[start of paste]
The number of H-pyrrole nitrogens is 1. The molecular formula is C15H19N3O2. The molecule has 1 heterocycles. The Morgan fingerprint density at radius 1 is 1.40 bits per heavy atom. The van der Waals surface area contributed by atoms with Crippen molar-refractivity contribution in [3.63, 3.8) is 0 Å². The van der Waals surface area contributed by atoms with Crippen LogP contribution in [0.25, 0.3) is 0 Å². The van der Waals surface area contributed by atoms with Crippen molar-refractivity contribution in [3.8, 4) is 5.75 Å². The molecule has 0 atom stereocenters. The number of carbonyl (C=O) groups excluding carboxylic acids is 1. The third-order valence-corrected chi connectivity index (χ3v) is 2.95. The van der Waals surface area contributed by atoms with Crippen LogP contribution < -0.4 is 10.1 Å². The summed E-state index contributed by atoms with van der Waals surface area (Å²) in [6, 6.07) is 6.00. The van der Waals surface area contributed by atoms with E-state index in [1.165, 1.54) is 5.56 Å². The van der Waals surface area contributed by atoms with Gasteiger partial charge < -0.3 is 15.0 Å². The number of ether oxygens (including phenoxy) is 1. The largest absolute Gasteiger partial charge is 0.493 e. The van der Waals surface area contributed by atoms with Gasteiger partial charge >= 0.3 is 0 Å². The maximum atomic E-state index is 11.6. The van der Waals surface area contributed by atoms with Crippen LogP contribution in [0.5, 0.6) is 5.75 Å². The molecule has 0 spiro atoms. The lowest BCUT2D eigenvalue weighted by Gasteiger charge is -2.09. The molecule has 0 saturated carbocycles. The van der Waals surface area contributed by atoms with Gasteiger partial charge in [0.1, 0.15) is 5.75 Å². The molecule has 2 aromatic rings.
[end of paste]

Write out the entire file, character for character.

The number of H-pyrrole nitrogens is 1. The molecular formula is C15H19N3O2. The molecule has 1 heterocycles. The Morgan fingerprint density at radius 1 is 1.40 bits per heavy atom. The van der Waals surface area contributed by atoms with Crippen molar-refractivity contribution in [3.63, 3.8) is 0 Å². The van der Waals surface area contributed by atoms with Crippen LogP contribution in [0.25, 0.3) is 0 Å². The van der Waals surface area contributed by atoms with Crippen molar-refractivity contribution in [3.8, 4) is 5.75 Å². The molecule has 0 atom stereocenters. The number of carbonyl (C=O) groups excluding carboxylic acids is 1. The third-order valence-corrected chi connectivity index (χ3v) is 2.95. The van der Waals surface area contributed by atoms with Crippen LogP contribution < -0.4 is 10.1 Å². The summed E-state index contributed by atoms with van der Waals surface area (Å²) in [6, 6.07) is 6.00. The van der Waals surface area contributed by atoms with E-state index in [1.165, 1.54) is 5.56 Å². The van der Waals surface area contributed by atoms with Gasteiger partial charge < -0.3 is 15.0 Å². The number of ether oxygens (including phenoxy) is 1. The largest absolute Gasteiger partial charge is 0.493 e. The van der Waals surface area contributed by atoms with Gasteiger partial charge >= 0.3 is 0 Å². The maximum atomic E-state index is 11.6. The van der Waals surface area contributed by atoms with Crippen LogP contribution in [0.5, 0.6) is 5.75 Å². The molecule has 0 spiro atoms. The lowest BCUT2D eigenvalue weighted by Gasteiger charge is -2.09. The molecule has 0 saturated carbocycles. The van der Waals surface area contributed by atoms with Gasteiger partial charge in [0.1, 0.15) is 5.75 Å². The molecule has 2 aromatic rings.